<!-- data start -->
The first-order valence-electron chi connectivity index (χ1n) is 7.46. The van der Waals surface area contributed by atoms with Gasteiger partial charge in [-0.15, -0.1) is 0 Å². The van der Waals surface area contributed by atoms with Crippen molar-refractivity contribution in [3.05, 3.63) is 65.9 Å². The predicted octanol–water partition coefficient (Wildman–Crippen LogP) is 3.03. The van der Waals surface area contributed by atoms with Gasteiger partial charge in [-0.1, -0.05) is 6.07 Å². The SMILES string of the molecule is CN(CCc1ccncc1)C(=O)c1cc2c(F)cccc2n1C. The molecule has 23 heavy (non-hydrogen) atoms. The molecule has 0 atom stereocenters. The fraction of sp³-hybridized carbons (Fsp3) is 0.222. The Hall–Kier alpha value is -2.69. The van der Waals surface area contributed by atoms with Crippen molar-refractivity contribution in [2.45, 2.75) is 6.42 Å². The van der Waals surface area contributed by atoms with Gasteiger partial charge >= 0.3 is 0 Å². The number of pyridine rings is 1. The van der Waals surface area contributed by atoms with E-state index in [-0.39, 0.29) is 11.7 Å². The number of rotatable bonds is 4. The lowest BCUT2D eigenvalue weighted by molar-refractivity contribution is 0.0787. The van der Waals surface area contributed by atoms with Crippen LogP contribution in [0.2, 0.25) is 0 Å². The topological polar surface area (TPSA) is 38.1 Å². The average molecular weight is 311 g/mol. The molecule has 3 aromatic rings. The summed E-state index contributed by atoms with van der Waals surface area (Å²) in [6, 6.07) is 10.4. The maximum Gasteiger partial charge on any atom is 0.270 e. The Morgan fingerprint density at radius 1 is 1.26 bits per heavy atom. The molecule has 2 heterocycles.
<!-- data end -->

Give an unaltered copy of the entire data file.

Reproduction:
The first-order valence-electron chi connectivity index (χ1n) is 7.46. The van der Waals surface area contributed by atoms with Gasteiger partial charge in [-0.15, -0.1) is 0 Å². The van der Waals surface area contributed by atoms with Crippen molar-refractivity contribution in [3.05, 3.63) is 65.9 Å². The predicted octanol–water partition coefficient (Wildman–Crippen LogP) is 3.03. The van der Waals surface area contributed by atoms with Gasteiger partial charge in [-0.1, -0.05) is 6.07 Å². The SMILES string of the molecule is CN(CCc1ccncc1)C(=O)c1cc2c(F)cccc2n1C. The molecule has 23 heavy (non-hydrogen) atoms. The molecule has 0 atom stereocenters. The fraction of sp³-hybridized carbons (Fsp3) is 0.222. The Hall–Kier alpha value is -2.69. The van der Waals surface area contributed by atoms with Crippen molar-refractivity contribution in [2.45, 2.75) is 6.42 Å². The van der Waals surface area contributed by atoms with Gasteiger partial charge >= 0.3 is 0 Å². The number of pyridine rings is 1. The van der Waals surface area contributed by atoms with E-state index in [-0.39, 0.29) is 11.7 Å². The number of rotatable bonds is 4. The lowest BCUT2D eigenvalue weighted by molar-refractivity contribution is 0.0787. The van der Waals surface area contributed by atoms with Crippen LogP contribution in [0.2, 0.25) is 0 Å². The topological polar surface area (TPSA) is 38.1 Å². The average molecular weight is 311 g/mol. The molecule has 3 aromatic rings. The summed E-state index contributed by atoms with van der Waals surface area (Å²) in [6, 6.07) is 10.4. The maximum Gasteiger partial charge on any atom is 0.270 e. The Morgan fingerprint density at radius 1 is 1.26 bits per heavy atom. The molecule has 2 heterocycles.